Evangelical Atheism
Love and Death

One issue I must confront is this: if atheism is correct, why are there so many theists? I believe that, aside from history, there are two main emotions guiding people to theism: fear and love. Since the fear is primarily fear of death, I sometimes refer to these as "love and death" in homage to Woody Allen.


Face it, if you are religious, one of the appeals of religion is that you don't want to die. I don't blame you. I don't either.

But everything we know about minds points to the fact that a mind, whatever that is philosophically, just can't exist without a functioning brain. We lose consciousness even while we sleep, and our brain is mostly working then. General anesthesia disables only a few crucial parts of our brains, yet our minds do not experience anything while we are under. There's loads of scientific research correlating brain activity with mental events. So the idea that our minds might somehow continue to function long after our brains have gone to dust, however appealing, must be wrong.

But how appealing is it really? Eternity is a really long time. If you are reading this, chances are you have lived less than 100 years. Can you imagine, after death, your mind continuing to "live" for a thousand years? I can, and it might be pretty nice. How about ten thousand years, i.e. a hundred human lifetimes? A hundred thousand? A million? The thing about eternity is, however long it's been so far, you've barely begun. At some point you'll have played every possible chess game and solved every possible Sudoku puzzle. The Sun will eventually explode, and billions of years later the Universe may reach its heat death. But almost all of your years would still be ahead of you. There's no way out. Sounds like Hell to me.

Sure, human life is painfully short, but we might as well make the most of it!


We humans (and probably the rest of the mammals too) love to love and love to be loved.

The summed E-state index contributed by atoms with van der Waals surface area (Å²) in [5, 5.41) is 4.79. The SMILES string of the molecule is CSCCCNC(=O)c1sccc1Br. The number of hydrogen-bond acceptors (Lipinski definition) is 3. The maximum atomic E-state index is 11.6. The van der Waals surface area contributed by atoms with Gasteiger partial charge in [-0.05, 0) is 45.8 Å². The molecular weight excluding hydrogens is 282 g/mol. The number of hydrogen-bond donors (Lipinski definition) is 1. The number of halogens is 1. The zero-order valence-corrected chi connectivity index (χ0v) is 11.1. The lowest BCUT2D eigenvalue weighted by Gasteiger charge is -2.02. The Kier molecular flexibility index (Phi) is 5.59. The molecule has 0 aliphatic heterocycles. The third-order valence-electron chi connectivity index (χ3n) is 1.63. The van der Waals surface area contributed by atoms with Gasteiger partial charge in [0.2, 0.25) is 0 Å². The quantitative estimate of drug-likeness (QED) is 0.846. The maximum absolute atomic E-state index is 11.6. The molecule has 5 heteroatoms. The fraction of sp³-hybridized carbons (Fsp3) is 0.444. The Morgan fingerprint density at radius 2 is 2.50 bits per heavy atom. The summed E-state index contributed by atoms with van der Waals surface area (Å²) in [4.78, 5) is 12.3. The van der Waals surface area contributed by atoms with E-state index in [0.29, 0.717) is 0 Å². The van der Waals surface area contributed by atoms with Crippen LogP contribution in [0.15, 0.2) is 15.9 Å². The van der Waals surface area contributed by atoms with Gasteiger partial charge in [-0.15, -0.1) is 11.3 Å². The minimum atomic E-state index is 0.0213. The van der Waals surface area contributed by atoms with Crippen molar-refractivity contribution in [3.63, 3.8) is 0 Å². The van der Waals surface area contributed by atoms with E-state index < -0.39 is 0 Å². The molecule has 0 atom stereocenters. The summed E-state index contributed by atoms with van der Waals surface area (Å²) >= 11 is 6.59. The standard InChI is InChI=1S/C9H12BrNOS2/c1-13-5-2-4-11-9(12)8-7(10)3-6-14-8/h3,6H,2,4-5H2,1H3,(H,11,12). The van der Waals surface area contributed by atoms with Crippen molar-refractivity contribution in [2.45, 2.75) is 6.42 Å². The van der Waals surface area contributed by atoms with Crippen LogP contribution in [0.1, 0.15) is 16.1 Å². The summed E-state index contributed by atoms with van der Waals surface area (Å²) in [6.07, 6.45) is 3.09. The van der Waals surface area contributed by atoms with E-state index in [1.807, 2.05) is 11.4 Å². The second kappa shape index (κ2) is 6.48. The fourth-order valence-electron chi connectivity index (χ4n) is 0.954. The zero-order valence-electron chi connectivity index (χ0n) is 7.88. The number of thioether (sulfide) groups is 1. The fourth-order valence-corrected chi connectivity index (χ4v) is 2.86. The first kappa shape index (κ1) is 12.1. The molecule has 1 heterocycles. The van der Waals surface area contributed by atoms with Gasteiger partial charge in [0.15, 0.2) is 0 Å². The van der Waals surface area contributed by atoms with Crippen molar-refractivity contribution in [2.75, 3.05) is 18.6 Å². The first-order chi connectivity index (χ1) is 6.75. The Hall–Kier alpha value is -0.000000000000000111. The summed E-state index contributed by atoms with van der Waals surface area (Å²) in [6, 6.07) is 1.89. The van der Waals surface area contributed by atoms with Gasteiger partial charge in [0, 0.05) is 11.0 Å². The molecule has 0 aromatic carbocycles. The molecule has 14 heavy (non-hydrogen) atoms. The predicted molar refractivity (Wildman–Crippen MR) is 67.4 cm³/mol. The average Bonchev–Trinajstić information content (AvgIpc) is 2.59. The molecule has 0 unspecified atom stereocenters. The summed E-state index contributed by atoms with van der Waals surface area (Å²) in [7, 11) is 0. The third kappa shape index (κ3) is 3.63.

Why? I imagine it started with parental love. Certainly by the time there were mammals, baby mammals had to feel something akin to love to keep them with their parents. Love of one's parent probably conveys an evolutionary advantage; critters who love their parents are more likely to obey them, which tends to keep them out of trouble.

A human child's love for its parent is huge: the child's sense of self is almost completely tied up with the parents' approval. The parent appears benevolent, omnipotent and omniscient. The child's feeling toward his parents is a lot like reverence. This reverence must be a good thing evolutionarily.

For a while. Eventually the child must make his own way. Gradually, the child's sense of self becomes less tied up with his parents' approval, and the child recognizes that the parents are not always benevolent, nor are they omnipotent or omniscient. But the field of psychiatry tells us that this transition is not easy for the child (or the parent either, but that's not relevant here).

Evolution has a way of reusing things; it's often more practical to use something for a new purpose than to invent something new for that purpose. I believe (and I am hypothesizing here) that evolution took advantage of the giant hole left in the heart of the adolescent by the loss of reverence for his parents by reusing that reverence for (the human invention of) God.

Why might it be evolutionarily advantageous to believe in God, if God doesn't exist? There's a lot of speculation about this, but surely it promotes clannishness (my god is better than your god) which in turn might promote survival.